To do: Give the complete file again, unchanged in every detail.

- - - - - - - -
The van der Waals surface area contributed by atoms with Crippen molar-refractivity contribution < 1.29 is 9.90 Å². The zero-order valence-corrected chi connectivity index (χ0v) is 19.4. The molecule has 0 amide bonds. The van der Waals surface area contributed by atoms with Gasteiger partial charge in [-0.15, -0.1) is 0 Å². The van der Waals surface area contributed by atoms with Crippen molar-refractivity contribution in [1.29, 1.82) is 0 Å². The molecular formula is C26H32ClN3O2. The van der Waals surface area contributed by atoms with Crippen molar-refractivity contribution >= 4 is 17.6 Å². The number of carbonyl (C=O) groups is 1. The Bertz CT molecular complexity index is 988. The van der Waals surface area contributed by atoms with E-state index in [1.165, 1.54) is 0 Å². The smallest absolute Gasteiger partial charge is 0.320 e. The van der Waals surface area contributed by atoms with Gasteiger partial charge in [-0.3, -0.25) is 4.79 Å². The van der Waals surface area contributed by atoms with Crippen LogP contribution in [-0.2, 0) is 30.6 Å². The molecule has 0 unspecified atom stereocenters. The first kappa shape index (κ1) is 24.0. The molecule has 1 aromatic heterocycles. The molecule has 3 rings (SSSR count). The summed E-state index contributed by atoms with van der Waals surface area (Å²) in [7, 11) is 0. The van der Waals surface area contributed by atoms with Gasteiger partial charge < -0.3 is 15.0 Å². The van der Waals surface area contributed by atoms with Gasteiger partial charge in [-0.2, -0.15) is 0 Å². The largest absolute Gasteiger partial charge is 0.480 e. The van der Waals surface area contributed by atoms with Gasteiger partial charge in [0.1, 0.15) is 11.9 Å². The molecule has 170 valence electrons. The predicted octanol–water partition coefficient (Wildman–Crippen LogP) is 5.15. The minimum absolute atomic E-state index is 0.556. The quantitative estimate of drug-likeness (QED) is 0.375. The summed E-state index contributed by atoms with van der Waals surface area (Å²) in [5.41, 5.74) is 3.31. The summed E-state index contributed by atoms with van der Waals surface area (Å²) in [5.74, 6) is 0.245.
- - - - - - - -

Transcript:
The van der Waals surface area contributed by atoms with Crippen molar-refractivity contribution < 1.29 is 9.90 Å². The zero-order valence-corrected chi connectivity index (χ0v) is 19.4. The molecule has 0 amide bonds. The van der Waals surface area contributed by atoms with Gasteiger partial charge in [-0.15, -0.1) is 0 Å². The van der Waals surface area contributed by atoms with Crippen molar-refractivity contribution in [1.29, 1.82) is 0 Å². The molecular formula is C26H32ClN3O2. The van der Waals surface area contributed by atoms with Crippen molar-refractivity contribution >= 4 is 17.6 Å². The number of carbonyl (C=O) groups is 1. The Bertz CT molecular complexity index is 988. The van der Waals surface area contributed by atoms with E-state index in [1.165, 1.54) is 0 Å². The smallest absolute Gasteiger partial charge is 0.320 e. The van der Waals surface area contributed by atoms with Gasteiger partial charge in [-0.3, -0.25) is 4.79 Å². The van der Waals surface area contributed by atoms with Crippen LogP contribution in [-0.2, 0) is 30.6 Å². The molecule has 0 unspecified atom stereocenters. The first kappa shape index (κ1) is 24.0. The molecule has 1 aromatic heterocycles. The molecule has 3 rings (SSSR count). The summed E-state index contributed by atoms with van der Waals surface area (Å²) in [7, 11) is 0. The van der Waals surface area contributed by atoms with Gasteiger partial charge < -0.3 is 15.0 Å². The van der Waals surface area contributed by atoms with Gasteiger partial charge in [-0.2, -0.15) is 0 Å². The largest absolute Gasteiger partial charge is 0.480 e. The van der Waals surface area contributed by atoms with Gasteiger partial charge in [0.1, 0.15) is 11.9 Å². The molecule has 170 valence electrons. The predicted octanol–water partition coefficient (Wildman–Crippen LogP) is 5.15. The minimum absolute atomic E-state index is 0.556. The quantitative estimate of drug-likeness (QED) is 0.375. The summed E-state index contributed by atoms with van der Waals surface area (Å²) in [5.41, 5.74) is 3.31. The summed E-state index contributed by atoms with van der Waals surface area (Å²) in [5.74, 6) is 0.245.